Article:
Why Some Startups Succeed (and Why Most Fail)

There is a consistent set of factors that lead to startup success and failure.

By Patrick Henry on Entrepreneur.com
February 18, 2017

 

Why do companies fail?

According to an article in FastCompany, "Why Most Venture Backed Companies Fail," 75 percent of venture-backed startups fail. This statistic is based on a Harvard Business School study by Shikhar Ghosh. In a study by Statistic Brain, Startup Business Failure Rate by Industry, the failure rate of all U.S. companies after five years was over 50 percent, and over 70 percent after 10 years. 

This study also asked company leadership the reason for business failure, giving a list of four main reasons for failure with sub-categories below those. They also gave a list of 12 leading management mistakes. It is worth checking out the details. This research-based analysis confirmed some of my observations. I bracket the Statistic Brain finding into seven key reasons for that entrepreneurs experienced business failure:

  1. Lack of focus
  2. Lack of motivation, commitment and passion
  3. Too much pride, resulting in an unwillingness to see or listen
  4. Taking advice from the wrong people
  5. Lacking good mentorship
  6. Lack of general and domain-specific business knowledge: finance, operations, and marketing
  7. Raising too much money too soon

All of these focus on the decision-making of the entrepreneur and general business knowledge.

In another study, CB Insights looked at the post-mortems of 101 startups to compile a list of the Top 20 Reasons Startups Fail. The focus was on company level reasons for failure. I think this list is instructive, but each of these reasons for failure is due to a failure in leadership at some level. The top nine most significant from this study are:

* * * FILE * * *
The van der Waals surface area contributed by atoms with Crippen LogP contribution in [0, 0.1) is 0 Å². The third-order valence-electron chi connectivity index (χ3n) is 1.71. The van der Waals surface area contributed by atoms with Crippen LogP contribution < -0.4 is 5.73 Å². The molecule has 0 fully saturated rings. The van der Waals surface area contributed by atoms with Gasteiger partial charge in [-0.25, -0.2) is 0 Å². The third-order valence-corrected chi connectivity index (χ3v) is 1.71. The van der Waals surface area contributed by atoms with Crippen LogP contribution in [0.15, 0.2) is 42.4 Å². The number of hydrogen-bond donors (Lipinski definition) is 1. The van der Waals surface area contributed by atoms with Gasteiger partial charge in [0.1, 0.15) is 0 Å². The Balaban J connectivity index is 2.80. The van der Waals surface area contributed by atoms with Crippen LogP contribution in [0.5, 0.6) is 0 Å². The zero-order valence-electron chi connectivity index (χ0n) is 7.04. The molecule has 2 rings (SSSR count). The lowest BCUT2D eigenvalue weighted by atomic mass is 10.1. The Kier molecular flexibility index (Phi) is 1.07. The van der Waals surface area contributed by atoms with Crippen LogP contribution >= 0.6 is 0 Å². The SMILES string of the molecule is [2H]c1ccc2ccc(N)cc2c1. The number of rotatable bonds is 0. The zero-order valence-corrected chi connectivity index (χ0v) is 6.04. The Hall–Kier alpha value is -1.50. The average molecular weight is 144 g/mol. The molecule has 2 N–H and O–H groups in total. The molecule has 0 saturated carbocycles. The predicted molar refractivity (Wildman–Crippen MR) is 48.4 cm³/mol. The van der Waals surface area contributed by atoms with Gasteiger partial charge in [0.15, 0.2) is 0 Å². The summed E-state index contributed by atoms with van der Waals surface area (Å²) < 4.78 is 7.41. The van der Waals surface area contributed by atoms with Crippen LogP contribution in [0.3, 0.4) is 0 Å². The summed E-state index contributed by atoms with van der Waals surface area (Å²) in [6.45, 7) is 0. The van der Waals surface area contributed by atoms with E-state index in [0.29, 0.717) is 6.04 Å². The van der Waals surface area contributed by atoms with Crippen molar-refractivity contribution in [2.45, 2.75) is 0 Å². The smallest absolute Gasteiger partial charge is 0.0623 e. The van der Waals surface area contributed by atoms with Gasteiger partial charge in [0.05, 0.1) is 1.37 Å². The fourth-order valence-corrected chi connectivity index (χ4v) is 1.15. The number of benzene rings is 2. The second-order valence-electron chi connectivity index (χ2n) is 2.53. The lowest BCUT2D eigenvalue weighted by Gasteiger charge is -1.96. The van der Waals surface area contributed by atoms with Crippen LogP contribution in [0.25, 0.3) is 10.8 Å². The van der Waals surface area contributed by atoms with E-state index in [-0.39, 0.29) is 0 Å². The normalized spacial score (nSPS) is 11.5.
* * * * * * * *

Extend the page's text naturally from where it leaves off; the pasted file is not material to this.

1. No market need
  2. Ran out of cash
  3. Not the right team
  4. Got outcompeted
  5. Pricing/cost issue
  6. Poor product
  7. Need/lack business model
  8. Poor marketing
  9. Ignore customers

Notice that all of these are business- and team-related issues, even the ones that relate to the product. Issues like there are always tied to leadership and the leader’s ability to build a strong team and drive a business model and business thought process and discipline. Also, keep in mind, if running out of money is the ultimate reason for failure, there are always other factors that cause this result.

Why do startups succeed?

Next, I looked for sources of information of why businesses were successful. I found some good research from Harvard Business School, Performance Persistence in Entrepreneurship, which suggest that serial entrepreneurs that have prior success are more likely to have success, and that the best VCs are good at picking serial entrepreneurs. However, that really didn’t answer my question about the qualities of the entrepreneur.

The best comprehensive research that helped to answer the “reasons for success” question that I could find was from The Ecommerce Genome by Compass in their Startup Genome report, which looked at 650 internet startups. Although this research is tech industry specific, I still think it is very instructive. The report stated 14 indicators of success. Some of the 14 were a bit redundant, but you should review the report yourself. This analysis also confirmed some of my observations. I bracketed these 14 indicators into nine key factors for success:

  1. Founders are driven by impact, resulting in passion and commitment
  2. Commitment to stay the course and stick with a chosen path
  3. Willingness to adjust, but not constantly adjusting
  4. Patience and persistence due to the timing mismatch of expectations and reality
  5. Willingness to observe, listen and learn
  6. Develop the right mentoring relationships
  7. Leadership with general and domain specific business knowledge
  8. Implementing “Lean Startup” principles: Raising just enough money in a funding round to hit the next set of key milestones
  9. Balance of technical and business knowledge, with necessary technical expertise in product development

Read the full article here.